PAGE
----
Messor bouvieri is a seed-harvesting ant species in which workers forage in trails from the nest to a search area. A previous observation of seed transfer events between workers returning to the nest suggested potential task partitioning. In this study, we describe seed transportation and analyze the role of task partitioning in the foraging strategy of this species in terms of seed intake efficiency in relation to costs and benefits based on transport speed and task reliability. We assess the harvesting efficiency of task partitioning by comparing cooperative seed transport (CST) and individual seed transport (IST) events. Our results show task partitioning in the form of a sequence of transfer events among workers going from the search area to the nest. Importantly, and despite the weak worker polymorphism of this species, this sequence involved workers of different sizes, with seeds usually being passed along from smaller to larger workers. In addition, we show that small workers are better at finding seeds (spend less time finding a seed), and large workers are better at transporting them (were faster when walking back to the nest and lost fewer seeds). However, we failed to demonstrate that workers of different sizes are specialized in performing the task in which they excel. Overall, sequential CST in M. bouvieri results in a greater seed intake because seed search time decreases and task reliability increases, compared to IST. The determinants and adaptive benefits of CST are discussed. © 2011 Springer-Verlag.
Arnan X., Gaucherel C., Andersen A.N. (2011) Dominance and species co-occurrence in highly diverse ant communities: A test of the interstitial hypothesis and discovery of a three-tiered competition cascade. Oecologia. 166: 783-794.LinkDoi: 10.1007/s00442-011-1919-y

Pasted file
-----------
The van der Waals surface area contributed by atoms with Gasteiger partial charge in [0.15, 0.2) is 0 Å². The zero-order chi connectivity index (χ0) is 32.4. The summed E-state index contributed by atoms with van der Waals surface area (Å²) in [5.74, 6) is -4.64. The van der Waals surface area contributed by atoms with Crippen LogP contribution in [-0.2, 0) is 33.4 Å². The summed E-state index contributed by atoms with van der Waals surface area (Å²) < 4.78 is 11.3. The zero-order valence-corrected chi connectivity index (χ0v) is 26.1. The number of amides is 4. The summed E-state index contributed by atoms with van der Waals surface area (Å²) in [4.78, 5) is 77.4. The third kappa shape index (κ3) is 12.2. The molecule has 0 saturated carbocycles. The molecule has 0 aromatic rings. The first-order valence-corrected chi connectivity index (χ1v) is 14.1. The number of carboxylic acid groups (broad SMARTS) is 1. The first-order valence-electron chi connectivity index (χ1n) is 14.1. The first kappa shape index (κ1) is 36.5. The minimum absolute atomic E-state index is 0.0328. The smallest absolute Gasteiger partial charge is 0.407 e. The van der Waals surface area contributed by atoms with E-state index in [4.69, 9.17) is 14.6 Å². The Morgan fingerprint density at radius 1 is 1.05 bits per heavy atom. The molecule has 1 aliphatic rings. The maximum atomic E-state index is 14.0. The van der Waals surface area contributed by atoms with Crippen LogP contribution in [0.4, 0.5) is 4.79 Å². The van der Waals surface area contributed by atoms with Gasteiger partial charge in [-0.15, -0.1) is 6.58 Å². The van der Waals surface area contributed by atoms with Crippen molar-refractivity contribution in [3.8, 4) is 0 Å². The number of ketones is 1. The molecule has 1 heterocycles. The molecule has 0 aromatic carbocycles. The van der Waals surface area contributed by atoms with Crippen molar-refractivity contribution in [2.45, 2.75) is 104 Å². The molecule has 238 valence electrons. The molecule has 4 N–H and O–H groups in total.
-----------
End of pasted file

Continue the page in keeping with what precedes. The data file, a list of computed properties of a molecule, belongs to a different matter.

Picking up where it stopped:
The role of competitive exclusion is problematic in highly diverse ant communities where exceptional species richness occurs in the face of exceptionally high levels of behavioural dominance. A possible non-niche-based explanation is that the abundance of behaviourally dominant ants is highly patchy at fine spatial scales, and subordinate species act as insinuators by preferentially occupying these gaps-we refer to this as the interstitial hypothesis. To test this hypothesis, we examined fine-scale patterns of ant abundance and richness according to a three-tiered competition hierarchy (dominants, subdominants and subordinates) in an Australian tropical savanna using pitfall traps spaced at 2 m intervals. Despite the presence of gaps in the fine-scale abundance of individual species, the combined abundance of dominant ants (species of Iridomyrmex, Papyirus and Oecophylla) was relatively uniform. There was therefore little or no opportunity for subordinate species to preferentially occupy gaps in the foraging ranges of dominant species, and we found no relationship between the abundance of dominant ants and nondominant species richness at fine spatial scales. However, we found a negative relationship between subdominant and subordinate ants, a negative relationship between dominant and subdominant ants, and a positive relationship between dominant and subordinate ants. These results suggest that dominant species actually promote species richness by neutralizing the effects of subdominant species on subordinate species. Such indirect interactions have very close parallels with three-tiered trophic cascades in food webs, and we propose a "competition cascade" where the interactions are through a competition rather than trophic hierarchy. © 2011 Springer-Verlag.